ParaNorman | Movie review
Adolescence is scarier than the undead in this stop-motion triumph.
John Carpenter’s tinkling Halloween score functions as a child’s ringtone—and that’s far from the first sign you’re watching a sort of Grindhouse-for-the-whole-family. Smuggling classic-movie references into kid-friendly cartoons is nothing new (hello, Robin Williams in Aladdin), but this may be the first time a major animated release has catered its allusions almost exclusively to Fangoria subscribers. Still, for all the retro-thriller affectations—including the synth-y, Romero-worthy throb of Jon Brion’s music—what’s truly marvelous about the stop-motion fantasia ParaNorman is the way it acknowledges adolescence as a daily horror show.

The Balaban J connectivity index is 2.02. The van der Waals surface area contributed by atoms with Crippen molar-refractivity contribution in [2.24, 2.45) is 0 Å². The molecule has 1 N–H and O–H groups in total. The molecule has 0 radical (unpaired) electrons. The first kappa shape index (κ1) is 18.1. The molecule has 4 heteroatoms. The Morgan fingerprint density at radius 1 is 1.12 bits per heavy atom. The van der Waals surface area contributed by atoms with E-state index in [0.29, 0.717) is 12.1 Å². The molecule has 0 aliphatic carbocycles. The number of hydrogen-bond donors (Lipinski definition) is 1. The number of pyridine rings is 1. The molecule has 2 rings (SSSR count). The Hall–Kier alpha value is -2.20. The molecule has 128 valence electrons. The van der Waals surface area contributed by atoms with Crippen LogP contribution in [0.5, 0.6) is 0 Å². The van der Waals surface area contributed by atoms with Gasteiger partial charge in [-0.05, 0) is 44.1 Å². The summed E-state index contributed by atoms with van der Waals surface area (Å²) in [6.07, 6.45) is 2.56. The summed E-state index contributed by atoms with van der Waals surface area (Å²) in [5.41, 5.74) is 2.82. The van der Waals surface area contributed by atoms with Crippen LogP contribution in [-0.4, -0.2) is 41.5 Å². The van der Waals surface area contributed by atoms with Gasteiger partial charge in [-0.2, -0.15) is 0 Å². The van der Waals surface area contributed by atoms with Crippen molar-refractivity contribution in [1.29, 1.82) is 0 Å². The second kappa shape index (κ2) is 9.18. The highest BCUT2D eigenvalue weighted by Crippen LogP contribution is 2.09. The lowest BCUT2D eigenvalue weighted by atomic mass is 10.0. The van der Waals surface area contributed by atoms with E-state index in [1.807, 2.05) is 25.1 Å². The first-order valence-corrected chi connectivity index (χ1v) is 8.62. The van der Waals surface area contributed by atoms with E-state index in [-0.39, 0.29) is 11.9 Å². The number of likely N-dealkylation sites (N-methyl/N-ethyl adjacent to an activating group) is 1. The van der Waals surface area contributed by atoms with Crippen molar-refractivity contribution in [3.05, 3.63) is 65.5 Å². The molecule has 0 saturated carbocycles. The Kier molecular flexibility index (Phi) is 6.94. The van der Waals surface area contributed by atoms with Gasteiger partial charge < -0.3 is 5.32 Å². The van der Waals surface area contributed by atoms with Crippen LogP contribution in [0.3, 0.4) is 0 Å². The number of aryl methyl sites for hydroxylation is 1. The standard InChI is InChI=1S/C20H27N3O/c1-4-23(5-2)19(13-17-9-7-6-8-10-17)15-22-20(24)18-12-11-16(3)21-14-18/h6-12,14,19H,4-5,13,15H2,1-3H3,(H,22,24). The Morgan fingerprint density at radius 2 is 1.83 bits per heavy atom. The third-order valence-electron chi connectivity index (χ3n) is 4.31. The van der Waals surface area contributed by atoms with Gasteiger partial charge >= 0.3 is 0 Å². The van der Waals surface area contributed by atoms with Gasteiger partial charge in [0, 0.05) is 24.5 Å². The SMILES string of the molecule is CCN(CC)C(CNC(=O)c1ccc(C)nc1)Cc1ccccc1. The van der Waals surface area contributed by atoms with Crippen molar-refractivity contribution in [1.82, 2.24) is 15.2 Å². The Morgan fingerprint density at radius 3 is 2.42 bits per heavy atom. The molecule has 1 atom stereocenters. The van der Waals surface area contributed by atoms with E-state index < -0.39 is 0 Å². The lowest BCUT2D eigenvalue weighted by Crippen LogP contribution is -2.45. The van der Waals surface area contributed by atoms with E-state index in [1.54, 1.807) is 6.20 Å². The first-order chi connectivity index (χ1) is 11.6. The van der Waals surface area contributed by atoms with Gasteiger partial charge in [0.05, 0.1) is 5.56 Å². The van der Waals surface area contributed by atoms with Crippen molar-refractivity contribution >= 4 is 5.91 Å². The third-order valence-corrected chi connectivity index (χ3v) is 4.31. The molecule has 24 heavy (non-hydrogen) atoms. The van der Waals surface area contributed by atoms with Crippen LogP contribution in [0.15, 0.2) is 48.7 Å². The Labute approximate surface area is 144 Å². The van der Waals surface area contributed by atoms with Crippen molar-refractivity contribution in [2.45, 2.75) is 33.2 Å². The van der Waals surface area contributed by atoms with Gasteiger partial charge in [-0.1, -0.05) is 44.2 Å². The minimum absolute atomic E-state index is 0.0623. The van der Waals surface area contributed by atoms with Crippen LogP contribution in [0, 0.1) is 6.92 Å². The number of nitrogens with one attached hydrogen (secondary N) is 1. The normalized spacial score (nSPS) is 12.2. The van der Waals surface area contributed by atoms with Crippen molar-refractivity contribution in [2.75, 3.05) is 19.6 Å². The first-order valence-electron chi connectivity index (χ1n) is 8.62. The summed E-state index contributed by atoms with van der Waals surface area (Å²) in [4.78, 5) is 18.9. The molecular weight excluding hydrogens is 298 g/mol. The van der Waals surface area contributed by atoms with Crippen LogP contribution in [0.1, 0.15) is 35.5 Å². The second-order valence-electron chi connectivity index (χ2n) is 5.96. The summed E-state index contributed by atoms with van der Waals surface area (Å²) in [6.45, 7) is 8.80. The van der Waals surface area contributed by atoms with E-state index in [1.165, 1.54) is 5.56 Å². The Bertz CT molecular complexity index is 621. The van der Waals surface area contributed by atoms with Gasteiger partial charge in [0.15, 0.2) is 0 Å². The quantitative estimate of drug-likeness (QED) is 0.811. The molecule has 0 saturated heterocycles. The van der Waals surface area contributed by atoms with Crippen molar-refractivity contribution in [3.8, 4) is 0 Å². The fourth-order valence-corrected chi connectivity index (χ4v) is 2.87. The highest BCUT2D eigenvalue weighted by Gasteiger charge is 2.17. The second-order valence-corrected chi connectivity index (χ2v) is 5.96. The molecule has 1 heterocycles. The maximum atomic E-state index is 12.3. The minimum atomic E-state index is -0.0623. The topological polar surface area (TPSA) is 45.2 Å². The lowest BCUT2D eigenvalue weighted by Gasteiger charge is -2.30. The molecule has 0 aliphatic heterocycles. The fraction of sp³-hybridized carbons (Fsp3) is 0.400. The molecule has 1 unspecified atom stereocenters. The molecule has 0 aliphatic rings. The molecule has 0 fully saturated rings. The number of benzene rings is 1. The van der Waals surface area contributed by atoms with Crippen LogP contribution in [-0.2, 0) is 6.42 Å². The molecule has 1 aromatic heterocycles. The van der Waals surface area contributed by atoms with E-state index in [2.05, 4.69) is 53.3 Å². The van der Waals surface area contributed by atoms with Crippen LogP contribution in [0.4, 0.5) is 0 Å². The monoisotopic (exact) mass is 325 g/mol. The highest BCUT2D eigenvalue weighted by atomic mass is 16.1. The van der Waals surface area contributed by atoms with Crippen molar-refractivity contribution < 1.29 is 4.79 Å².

Soulfully voiced by Kodi Smit-McPhee (Let Me In, The Road), 11-year-old Norman has Haley Joel Osment issues. Yes, he sees dead people, though most of them are as friendly as Casper. (His deceased grandmother, for example, is now a chatty green cloud that’s settled permanently in front of the boob tube.) Norman’s real problem is that his ghost-whispering ways have made him a town pariah; like Coraline, which was produced by the same animation company, this is a 3-D adventure headlined by an unusually lonely child protagonist.
It’s also a throwback to a bygone era of less-sanitized kiddie fare, when movies of this sort were allowed to be kind of gross, a little scary and even a bit crass. Dense with verbal and visual humor—and, you know, zombies—the madcap ParaNorman builds to a surprisingly moving climax that advocates for letting go of your grudges and forgiving life’s bullies. It’s a vital takeaway for young viewers still battling the monsters of childhood—or for the adults still haunted by them.